Glenn Miller’s music was my introduction to the music of the 40s. As the years have past I’ve learned who swung harder, who had the better arrangements, who was an innovator, and all that. But it all does come back to “String of Pearls.” You slow dance to that one, and everything’s clear.
It’s an excuse to trot out the band and give them some adventures. It doesn’t intend to be a time-capsule of an era whose tempo and timbre we’ll never see again, but that’s why it works so well as being . . . well, a time-capsule of an era whose tempo and timbre we’ll never see again. Start with the opening shot:
The city of stone. We move to the recording studio, where the band is tuning up. Many f these faces would have been familiar to the music fans of the day, although they may have been surprised to see the bass player was a bit tubbier than expected.
Yes. The Great One. Then the recording session starts, and brother, it’s a pip. It’s an all-in red-white-and-blue tune for the boys at war, the yobs doin’ their jobs, and it includes a shot of ultra-smooth Tex Benecke . . .
That's Marion Hutton - Betty's older sister - and the Modernaires. Imagine this bit of all-out patriotica, beaming down from the big screen:
Here’s the entire sequence. I love this stuff.
There’s a love story, and it starts in supercreepy fashion. So there’s this frail at the soda counter flipping over the latest wax by the Glen Mill - er, the Gene Morrison orchestra. Which is like Led Zeppelin playing a band called “Tin Dirigible.”
See the soda jerk? From the moment I saw him I knew who he was - some short men carry themselves like they think they’re taller.
Yes, it’s Bill Gannon / Col. Potter. He’s been trying to make some time with this one for a while, but she just won’t come across, Jackson. But when he offers to take her to see Glen Mi - er, Gene Morrison, she’s suddenly his best gal.
There’s a great sequence of the outdoor dance, with all the dance crazes of the day expertly essayed by beaming clean-cut swing enthusiaists:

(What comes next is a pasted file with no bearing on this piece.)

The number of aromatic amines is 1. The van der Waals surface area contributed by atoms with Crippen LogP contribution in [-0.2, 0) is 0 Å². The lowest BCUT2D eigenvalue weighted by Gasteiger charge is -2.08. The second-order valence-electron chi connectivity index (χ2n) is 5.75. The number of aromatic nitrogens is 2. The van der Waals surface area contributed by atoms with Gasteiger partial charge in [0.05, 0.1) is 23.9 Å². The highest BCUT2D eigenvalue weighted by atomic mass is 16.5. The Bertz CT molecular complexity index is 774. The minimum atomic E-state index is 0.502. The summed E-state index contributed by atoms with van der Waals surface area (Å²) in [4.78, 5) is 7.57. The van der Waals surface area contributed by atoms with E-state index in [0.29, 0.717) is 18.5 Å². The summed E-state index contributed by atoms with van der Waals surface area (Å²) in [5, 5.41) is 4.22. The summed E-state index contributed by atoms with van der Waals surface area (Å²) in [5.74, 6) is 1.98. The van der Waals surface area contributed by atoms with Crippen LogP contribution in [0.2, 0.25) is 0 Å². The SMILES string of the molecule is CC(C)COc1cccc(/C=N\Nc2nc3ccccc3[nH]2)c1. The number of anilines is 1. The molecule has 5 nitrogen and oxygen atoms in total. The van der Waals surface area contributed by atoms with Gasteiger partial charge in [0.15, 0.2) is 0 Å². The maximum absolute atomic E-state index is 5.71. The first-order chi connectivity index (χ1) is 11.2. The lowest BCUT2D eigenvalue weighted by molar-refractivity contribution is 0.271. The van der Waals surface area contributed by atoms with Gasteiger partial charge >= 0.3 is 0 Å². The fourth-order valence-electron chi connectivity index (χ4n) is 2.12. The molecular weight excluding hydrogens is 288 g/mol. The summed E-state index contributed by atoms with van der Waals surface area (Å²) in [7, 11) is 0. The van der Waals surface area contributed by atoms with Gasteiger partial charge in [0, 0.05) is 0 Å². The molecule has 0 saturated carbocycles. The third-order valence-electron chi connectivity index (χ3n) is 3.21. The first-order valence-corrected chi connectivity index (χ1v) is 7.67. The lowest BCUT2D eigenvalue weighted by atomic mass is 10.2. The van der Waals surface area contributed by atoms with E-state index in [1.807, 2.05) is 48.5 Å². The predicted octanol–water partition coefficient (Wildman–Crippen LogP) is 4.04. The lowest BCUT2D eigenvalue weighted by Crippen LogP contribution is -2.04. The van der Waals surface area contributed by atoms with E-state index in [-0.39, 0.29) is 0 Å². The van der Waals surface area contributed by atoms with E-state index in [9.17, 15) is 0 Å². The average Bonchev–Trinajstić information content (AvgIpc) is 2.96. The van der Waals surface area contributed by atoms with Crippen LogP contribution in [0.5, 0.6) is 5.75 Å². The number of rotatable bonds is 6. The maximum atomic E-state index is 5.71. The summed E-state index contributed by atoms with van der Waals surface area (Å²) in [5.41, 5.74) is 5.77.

But our lad suspects she’s not there for him:
By some odd turn of events, the singer finds the girl, steers her off to his car against her mild protests, then forcibly kisses her against her expressed wishes. This takes him about 2 minutes, tops. He’s obviously skilled at maneuvering groupies into a horizontal position; Gleason and the band’s piano player look on with rue, because this is what got them in trouble the last time they went on the road.
The piano player, on the left? Indeed: Cesar Romero.
Drip loser boyfriend shows up, and attempts to get his girl back, but because he is weak and not a musician he is humiliated, physically overpowered, and removed from the field of sexual competitors.
I think we’re supposed to be okay with this.
Later she shows up in another town to see the singer, but she’s not allowed in the theater without a date. (?) So she hangs around outside until he comes out, whereupon he’s delighted to see her - except she says she had to catch the bus. He’s confused. The bus? Where? Why, home, of course; dad will be concerned. Ha ha! What a kidder, he thinks.
You realize: he expects her to go back to the hotel and have sex. This is rather . . . modern.
You realize: he expects her to go back to the hotel and have sex. This is rather . . . modern. How do we get around this interlude of immorality? He proposes marriage. On the spot. And he means it. That would make her . . . AN ORCHESTRA WIFE!
Which means she’s part of a sorority of petty, nasty, jealous bitches:
Eventually the wives prove the adage that music is undone by the meddling influence of women: the band breaks up, because professional musicians in a successful organization are wiling to fly apart at the slightest provocation, break contracts, ruin their careers, and do it all because their spouses had a slap-fest based on easily-disprovable gossip.
This leads to a section of tedious back-and-forth scenes without any music whatsoever, a portion of the movie I’ll call “most of the damned movie.”